'Visionary planning' looks at rail link to north

Attendees sign in at Union Station in New London Tuesday night for an informational session by representatives from New England Central Railroad on the proposed Central Corridor Rail Line that would connect Union Station with central Connecticut, Massachusetts, Vermont and Canada.
Attendees sign in at Union Station in New London Tuesday night for an informational session by representatives from New England Central Railroad on the proposed Central Corridor Rail Line that would connect Union Station with central Connecticut, Massachusetts, Vermont and Canada.

New London - It's only an idea, at this point. And a rather grandiose one at that. But that doesn't mean it can't happen.

About 65 people met at Union Station Tuesday night to hear from those north of the city who are interested in creating passenger rail service and expanded freight train service from New London to Brattleboro, Vt.

No official studies have been done to see if the idea is feasible, and there's no funding, but a core group of enthusiasts believes that New London's deep water port and the more than 60,000 students who attend colleges along the proposed route create a need.

"It's visionary planning,'' said Barbara Timken, co-owner of New London's Union Station. "It's exciting to think we are at the beginning of something.''

As ferries in the harbor sailed by the windows of the train station, and speakers were silenced by the roar of the Providence-Worcester train passing through, members of the Central Corridor Rail Project pitched their idea.

Trains would travel from New London, on tracks that already exist, with stops in Norwich, Mansfield/Storrs, Palmer, Mass., Amherst, Miller Falls and Brattleboro, and continue on to Canada. Freight rail would also be expanded.

The train would run by the Mohegan Sun Casino and stop within a mile of a proposed casino in Palmer.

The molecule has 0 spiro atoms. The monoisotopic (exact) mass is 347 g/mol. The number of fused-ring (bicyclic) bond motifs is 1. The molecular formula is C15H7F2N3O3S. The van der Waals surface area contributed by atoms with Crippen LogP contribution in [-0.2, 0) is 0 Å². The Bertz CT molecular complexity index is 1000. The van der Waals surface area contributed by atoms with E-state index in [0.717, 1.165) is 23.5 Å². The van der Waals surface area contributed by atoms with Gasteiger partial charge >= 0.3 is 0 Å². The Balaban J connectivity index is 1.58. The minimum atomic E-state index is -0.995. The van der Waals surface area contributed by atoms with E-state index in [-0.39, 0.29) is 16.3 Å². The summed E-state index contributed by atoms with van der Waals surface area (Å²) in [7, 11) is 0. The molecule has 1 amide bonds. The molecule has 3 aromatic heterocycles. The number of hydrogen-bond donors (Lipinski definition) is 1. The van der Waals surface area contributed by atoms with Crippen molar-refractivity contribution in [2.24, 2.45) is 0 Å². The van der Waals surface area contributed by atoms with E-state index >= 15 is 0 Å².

"As a concept, it's developing,'' Jonathan Tucker, town planner in Amherst, said after the 90-minute meeting. "The next step is to raise preliminary funds to do some studies.''

Details, such as how many trains would run and the cost of a ticket, would have to be worked out, he said.

"We're still gathering information,'' he said. "Right now we're trying to show people what the potential is."

Representatives of the Central Corridor Rail Project, which began about 18 months ago in Palmer and originally was called the Palmer Railroad Coalition, said the project includes a 110-mile line that would run past 13 colleges and universities. Tracks would have to be upgraded to accommodate passenger trains and increased freight train capacity.

Those who attended the meeting, which was hosted by City Center District, included several city officials, state representatives, business leaders and environmental enthusiasts.

Also speaking to the group was George Betke of Farmrail, a company that has retrofitted passenger trains built in the 1950s, and Charles Hunter of RailAmerica, a company that owns 40 short-line and regional railroads in 27 states and Canada and more than 7,500 miles of tracks.

The group is looking for a coordinated effort from people in all three states and encouraged everyone at the meeting to get on mailing lists, call their state and federal representatives and promote the idea.

k.edgecomb@theday.com

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